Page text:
Date of Award


Level of Access Assigned by Author

Campus-Only Thesis

Degree Name

Master of Science (MS)


Animal Sciences


James Weber

Second Committee Member

Robert Taft

Third Committee Member

Carol Kim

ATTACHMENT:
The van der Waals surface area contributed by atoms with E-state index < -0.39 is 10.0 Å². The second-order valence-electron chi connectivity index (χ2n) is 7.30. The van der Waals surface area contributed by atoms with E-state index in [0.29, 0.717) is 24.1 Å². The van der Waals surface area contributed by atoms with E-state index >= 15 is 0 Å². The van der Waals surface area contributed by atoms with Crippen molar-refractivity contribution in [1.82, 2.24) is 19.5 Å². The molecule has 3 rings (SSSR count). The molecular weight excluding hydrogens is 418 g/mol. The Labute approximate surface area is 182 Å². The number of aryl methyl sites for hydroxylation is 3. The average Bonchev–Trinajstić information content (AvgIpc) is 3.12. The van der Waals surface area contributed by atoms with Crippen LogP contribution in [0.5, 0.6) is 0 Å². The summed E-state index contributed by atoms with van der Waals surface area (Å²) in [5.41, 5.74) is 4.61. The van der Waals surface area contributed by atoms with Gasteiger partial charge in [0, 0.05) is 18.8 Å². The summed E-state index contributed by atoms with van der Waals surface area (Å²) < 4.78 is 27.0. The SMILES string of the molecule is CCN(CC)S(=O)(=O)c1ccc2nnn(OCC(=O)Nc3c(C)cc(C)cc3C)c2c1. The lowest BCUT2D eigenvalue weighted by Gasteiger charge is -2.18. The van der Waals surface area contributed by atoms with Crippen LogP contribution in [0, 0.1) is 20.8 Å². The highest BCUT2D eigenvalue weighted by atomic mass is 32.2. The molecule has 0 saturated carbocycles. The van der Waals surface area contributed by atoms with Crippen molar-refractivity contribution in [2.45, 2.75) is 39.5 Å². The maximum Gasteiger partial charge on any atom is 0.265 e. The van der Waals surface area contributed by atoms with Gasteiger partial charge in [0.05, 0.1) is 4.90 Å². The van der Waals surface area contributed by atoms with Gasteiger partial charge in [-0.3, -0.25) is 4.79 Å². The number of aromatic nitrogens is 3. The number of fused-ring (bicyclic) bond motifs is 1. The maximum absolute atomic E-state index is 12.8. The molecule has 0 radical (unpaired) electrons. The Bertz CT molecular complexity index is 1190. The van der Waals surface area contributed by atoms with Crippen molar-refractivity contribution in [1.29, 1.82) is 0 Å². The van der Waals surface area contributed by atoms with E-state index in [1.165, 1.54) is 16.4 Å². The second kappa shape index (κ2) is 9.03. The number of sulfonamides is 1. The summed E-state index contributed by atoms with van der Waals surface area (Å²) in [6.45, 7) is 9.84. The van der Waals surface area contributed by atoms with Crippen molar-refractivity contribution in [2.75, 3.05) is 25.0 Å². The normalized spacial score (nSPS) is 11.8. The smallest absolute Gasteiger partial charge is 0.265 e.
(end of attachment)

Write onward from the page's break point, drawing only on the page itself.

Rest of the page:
The laboratory mouse is the leading model for the genetic study of human diseases. With over 3,000 unique strains of mice, The Jackson Laboratory (TJL) in Bar Harbor, ME is the largest repository of mutant mice. New strains are continuously developed worldwide and many are sent to TJL for safekeeping and global distribution to researchers. Maintaining live colonies for all strains is not feasible and poses a challenge. Assisted reproductive technologies (ARTs) such as in vitro fertilization (IVF) and cryopreservation have proven essential in meeting this challenge. Embryos produced during IVF, after being cryopreserved, are stored in liquid nitrogen (-196°C) until they are needed. The performance of each strain when used for ARTs is influenced heavily by genetics. Fortunately there are a small group of standardized strains of laboratory mice, called inbred strains, which provide the genetic background for most mutant strains. The performance of inbred strains was evaluated when used for several ARTs, including: superovulation, in vitro fertilization, embryo cryopreservation, and surgical embryo transfer. Sperm from the same ten strains was studied to recognize strains where the male was the contributing factor to poor IVF results. An inbred strain, SJLJJ, was identified with male subfertility in vitro. The biology and genetics of SJLIJ sperm were examined to identify the etiology of this subfertility. When observed using bright field microscopy, SJLIJ sperm had a hairpin bend in the midpiece-principal piece junction of the tail when calcium was present in the medium. During fertilization, sperm use mechanical and enzymatic forces to penetrate the zona pellucida surrounding the egg. When the zona was removed, SJL/J sperm were able to fertilize normally. The hairpin bend may hinder SJL/J sperm from generating the force needed to penetrate the zona. Similar bending has been reported in sperm with cytoskeletal defects. Transmission electron microscopy revealed no major defects in the morphology of SJL/J sperm flagella. The inability to regulate cell volume has also been reported to cause hairpin bends in sperm. The bend of SJL/J sperm could be reversed using a detergent to disrupt the plasma membrane; however, SJL/J sperm remained bent even when the osmolality of the surrounding environment was changed. From these results, it is concluded that the bending is not the result of a defect in tail structure, cell swelling, or calcium acting directly on the flagella. The bending may be caused by a defect in a plasma membrane calcium channel, but further studies are needed to determine this. Genetic mapping studies revealed a region on Chromosome 17 that is correlated with the SJL/J hairpin sperm phenotype. Several candidate genes in this region have been identified and include: Fert2, a testis specific protein kinase; Efhb, a protein containing calcium binding domains; and Kcnh8, a potassium voltage gated channel. The calcium-induced flagellar bend identified in SJL/J sperm most likely causes the reduced fertility in vitro. Further studies are needed to identify how calcium is involved in sperm bending and to identify the genes involved.